By Tennessee Williams, directed by Ethan McSweeny for the Gate Theatre.

Howie the Rookie
Written and directed by Mark O’Rowe for Landmark Productions.

The Threepenny Opera By Bertolt Brecht and Kurt Weill, directed by Wayne Jordan for the Gate Theatre.


Best Set

mLee Savage
For A Streetcar Named Desire, by Tennessee Williams, directed by Ethan McSweeny for the Gate Theatre.

Andrew Clancy
For Embers, by Samuel Beckett, directed by Gavin Quinn for Pan Pan Theatre and the Samuel Beckett Theatre.

 

Owen MacCarthaigh For A Skull in Connemara, by Martin McDonagh, directed by Andrew Flynn for Decadent Theatre Company.

Colm McNally
For Distance from the Event, by Eoghan Quinn, directed by Dan Colley for Collapsing Horse Theatre.


Best sound

almaPhilip Stewart
For An Enemy of the People, by Ibsen, adapted by Arthur Miller and directed by Wayne Jordan for the Gate Theatre.

Alma Kelliher
For Riverrun, directed by Olwen Fouéré and Kellie Hughes for the Emergency Room and Galway Arts Festival.

Jimmy Eadie For Embers, by Samuel Beckett, directed by Gavin Quinn for Pan Pan Theatre.

Adam Welsh
For Lippy, by Busk Moukarzel and Mark O’Halloran, directed by Ben Kidd and Bush Moukarzel for Dead Centre.


Judges’ special award


estCarysfort Press
For its commitment to broadening theatre and performance scholarship and the publication of Irish plays.

New Theatre
In recognition of its commitment to providing a home for new work.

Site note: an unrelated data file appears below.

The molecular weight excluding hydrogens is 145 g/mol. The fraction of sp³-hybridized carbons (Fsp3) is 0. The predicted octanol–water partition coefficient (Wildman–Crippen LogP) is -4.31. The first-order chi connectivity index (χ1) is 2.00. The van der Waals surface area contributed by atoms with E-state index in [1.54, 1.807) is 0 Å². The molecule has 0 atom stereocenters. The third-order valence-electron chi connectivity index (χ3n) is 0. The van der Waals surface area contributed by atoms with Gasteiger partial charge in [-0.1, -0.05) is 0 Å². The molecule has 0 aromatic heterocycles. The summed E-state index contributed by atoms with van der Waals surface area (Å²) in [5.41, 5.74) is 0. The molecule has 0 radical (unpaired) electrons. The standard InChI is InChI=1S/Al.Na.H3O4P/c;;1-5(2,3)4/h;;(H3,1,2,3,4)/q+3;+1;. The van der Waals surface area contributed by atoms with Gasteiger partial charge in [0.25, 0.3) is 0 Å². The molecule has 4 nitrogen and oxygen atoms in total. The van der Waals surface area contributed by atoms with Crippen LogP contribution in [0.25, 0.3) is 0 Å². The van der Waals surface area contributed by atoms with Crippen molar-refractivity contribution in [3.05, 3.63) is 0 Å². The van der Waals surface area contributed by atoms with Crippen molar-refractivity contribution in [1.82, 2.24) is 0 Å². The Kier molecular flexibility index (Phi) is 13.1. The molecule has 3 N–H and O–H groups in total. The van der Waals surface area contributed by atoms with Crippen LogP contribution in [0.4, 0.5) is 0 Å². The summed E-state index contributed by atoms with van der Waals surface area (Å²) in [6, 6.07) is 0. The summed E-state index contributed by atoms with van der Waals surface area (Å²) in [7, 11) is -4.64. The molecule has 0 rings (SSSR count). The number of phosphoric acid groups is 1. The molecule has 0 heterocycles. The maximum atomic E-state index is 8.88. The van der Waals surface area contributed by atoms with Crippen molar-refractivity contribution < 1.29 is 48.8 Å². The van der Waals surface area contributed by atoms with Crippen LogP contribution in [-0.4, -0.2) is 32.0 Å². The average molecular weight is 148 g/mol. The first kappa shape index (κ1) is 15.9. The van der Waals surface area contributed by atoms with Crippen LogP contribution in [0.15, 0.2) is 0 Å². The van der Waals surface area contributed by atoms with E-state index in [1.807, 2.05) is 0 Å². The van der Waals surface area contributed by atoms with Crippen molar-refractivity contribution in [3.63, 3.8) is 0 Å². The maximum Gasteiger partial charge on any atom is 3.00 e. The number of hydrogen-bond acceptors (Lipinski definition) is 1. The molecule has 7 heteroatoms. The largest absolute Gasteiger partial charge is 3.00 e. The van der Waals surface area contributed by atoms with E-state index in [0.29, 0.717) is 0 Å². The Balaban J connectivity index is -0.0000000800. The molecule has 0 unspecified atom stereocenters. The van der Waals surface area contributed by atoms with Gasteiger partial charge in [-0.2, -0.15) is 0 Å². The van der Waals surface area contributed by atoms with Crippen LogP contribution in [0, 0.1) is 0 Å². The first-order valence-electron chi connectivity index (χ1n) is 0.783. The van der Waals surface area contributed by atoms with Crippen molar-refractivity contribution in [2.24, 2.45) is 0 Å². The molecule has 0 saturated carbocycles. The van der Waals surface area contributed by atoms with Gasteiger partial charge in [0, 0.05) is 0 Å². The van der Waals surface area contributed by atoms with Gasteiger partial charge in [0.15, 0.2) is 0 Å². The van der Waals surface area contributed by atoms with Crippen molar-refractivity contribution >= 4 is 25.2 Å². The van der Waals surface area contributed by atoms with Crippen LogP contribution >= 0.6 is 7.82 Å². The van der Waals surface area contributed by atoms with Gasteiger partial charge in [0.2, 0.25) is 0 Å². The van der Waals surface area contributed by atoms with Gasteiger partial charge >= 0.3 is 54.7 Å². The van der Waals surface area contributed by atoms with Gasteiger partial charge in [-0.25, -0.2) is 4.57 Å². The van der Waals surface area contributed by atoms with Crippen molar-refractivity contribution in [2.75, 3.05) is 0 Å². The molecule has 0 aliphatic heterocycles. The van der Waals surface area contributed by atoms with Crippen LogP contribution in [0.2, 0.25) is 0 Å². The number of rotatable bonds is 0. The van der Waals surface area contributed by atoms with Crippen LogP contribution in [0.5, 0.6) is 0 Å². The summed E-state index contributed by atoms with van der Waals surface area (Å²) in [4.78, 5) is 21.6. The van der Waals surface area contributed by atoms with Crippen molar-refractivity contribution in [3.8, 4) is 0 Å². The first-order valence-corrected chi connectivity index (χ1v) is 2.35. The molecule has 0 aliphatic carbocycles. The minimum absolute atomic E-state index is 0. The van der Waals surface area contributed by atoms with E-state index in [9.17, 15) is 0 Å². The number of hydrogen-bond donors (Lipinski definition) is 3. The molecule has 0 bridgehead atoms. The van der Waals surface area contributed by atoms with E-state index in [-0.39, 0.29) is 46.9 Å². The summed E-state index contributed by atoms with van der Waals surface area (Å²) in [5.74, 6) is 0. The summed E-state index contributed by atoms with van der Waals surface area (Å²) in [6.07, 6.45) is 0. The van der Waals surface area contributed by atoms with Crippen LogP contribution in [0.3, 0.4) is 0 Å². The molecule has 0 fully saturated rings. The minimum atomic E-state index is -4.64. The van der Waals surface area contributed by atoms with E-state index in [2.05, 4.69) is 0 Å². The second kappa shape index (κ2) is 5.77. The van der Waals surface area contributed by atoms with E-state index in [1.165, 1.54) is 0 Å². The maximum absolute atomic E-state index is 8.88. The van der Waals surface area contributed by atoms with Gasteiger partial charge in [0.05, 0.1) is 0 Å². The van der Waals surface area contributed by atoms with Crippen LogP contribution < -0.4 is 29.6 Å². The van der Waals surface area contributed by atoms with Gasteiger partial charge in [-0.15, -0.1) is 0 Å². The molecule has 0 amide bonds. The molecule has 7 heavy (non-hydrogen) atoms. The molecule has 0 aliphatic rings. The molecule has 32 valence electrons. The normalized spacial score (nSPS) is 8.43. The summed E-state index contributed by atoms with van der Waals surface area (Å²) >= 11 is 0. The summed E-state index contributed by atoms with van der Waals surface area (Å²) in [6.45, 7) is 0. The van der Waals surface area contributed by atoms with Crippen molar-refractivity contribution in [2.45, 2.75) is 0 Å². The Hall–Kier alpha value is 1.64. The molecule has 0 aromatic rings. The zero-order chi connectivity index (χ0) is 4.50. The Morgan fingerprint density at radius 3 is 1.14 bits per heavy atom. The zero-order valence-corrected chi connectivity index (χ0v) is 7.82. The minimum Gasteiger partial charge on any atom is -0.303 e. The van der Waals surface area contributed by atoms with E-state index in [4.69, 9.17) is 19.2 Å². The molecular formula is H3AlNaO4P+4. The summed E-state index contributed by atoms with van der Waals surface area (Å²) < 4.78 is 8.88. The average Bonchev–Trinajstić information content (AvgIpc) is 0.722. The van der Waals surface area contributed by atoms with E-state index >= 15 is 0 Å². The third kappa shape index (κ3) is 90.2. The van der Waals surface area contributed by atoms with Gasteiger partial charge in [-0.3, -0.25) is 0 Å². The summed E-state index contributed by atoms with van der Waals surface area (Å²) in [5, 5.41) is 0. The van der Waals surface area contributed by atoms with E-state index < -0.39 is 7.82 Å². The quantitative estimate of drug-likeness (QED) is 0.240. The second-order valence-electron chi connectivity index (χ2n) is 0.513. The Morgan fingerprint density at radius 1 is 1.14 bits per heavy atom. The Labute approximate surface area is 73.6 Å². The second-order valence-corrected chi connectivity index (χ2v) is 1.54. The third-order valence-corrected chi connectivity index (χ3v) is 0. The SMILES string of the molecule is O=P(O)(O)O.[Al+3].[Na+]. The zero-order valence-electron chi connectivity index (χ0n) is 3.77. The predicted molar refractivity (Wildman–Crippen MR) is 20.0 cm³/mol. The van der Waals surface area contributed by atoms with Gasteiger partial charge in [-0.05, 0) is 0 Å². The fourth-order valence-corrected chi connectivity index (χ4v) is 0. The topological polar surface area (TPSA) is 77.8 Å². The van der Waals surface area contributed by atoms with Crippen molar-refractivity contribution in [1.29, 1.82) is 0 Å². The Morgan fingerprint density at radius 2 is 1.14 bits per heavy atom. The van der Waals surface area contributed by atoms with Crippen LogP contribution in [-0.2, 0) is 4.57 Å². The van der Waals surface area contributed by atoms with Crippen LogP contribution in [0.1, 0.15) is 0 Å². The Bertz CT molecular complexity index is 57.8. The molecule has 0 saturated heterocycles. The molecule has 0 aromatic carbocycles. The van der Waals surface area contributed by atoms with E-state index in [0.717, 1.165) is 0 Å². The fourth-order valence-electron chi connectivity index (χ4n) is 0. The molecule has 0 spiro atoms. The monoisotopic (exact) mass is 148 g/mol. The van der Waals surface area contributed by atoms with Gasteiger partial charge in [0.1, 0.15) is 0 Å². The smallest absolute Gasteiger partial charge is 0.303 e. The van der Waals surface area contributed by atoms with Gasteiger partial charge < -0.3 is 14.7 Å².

Decadent
For its enduring and dynamic commitment to creating theatre for touring nationally.

Anu Productions
To mark its work commemorating the Dublin Lockout, using the city as its set, and its reconfiguration of the audience as citizens.

 

Best supporting actor

aTadhg Murphy
As Lucky in Waiting for Godot, by Samuel Beckett, directed by Judy Hegarty Lovett for the Gare St Lazare Players Ireland.

Denis Conway
As Mitch in A Streetcar Named Desire, by Tennessee Williams, directed by Ethan McSweeny for the Gate Theatre.

Sean O’Callaghan
As Ivan in The Seafarer, by Conor McPherson, directed by Rachel O’Riordan for Lyric Theatre and Perth Theatre.

Hugh O’Conor As Fool in King Lear, by Shakespeare, directed by Selina Cartmell for the Abbey Theatre.

 

Best supporting actress

aislingAisling O’Sullivan
As Anne in The Colleen Bawn, by Dion Boucicault, directed by Garry Hynes for Druid Theatre.

Ruth McGill
As Lucy in The Threepenny Opera, by Bertolt Brecht and Kurt Weill, directed by Wayne Jordan for the Gate Theatre.

Fiona Bell
As Catherine in An Enemy of the People, in Arthur Miller’s adaptation of Ibsen, directed by Wayne Jordan for the Gate.

Catherine Walker
As Stella in A Streetcar Named Desire, directed by Ethan McSweeny for the Gate Theatre.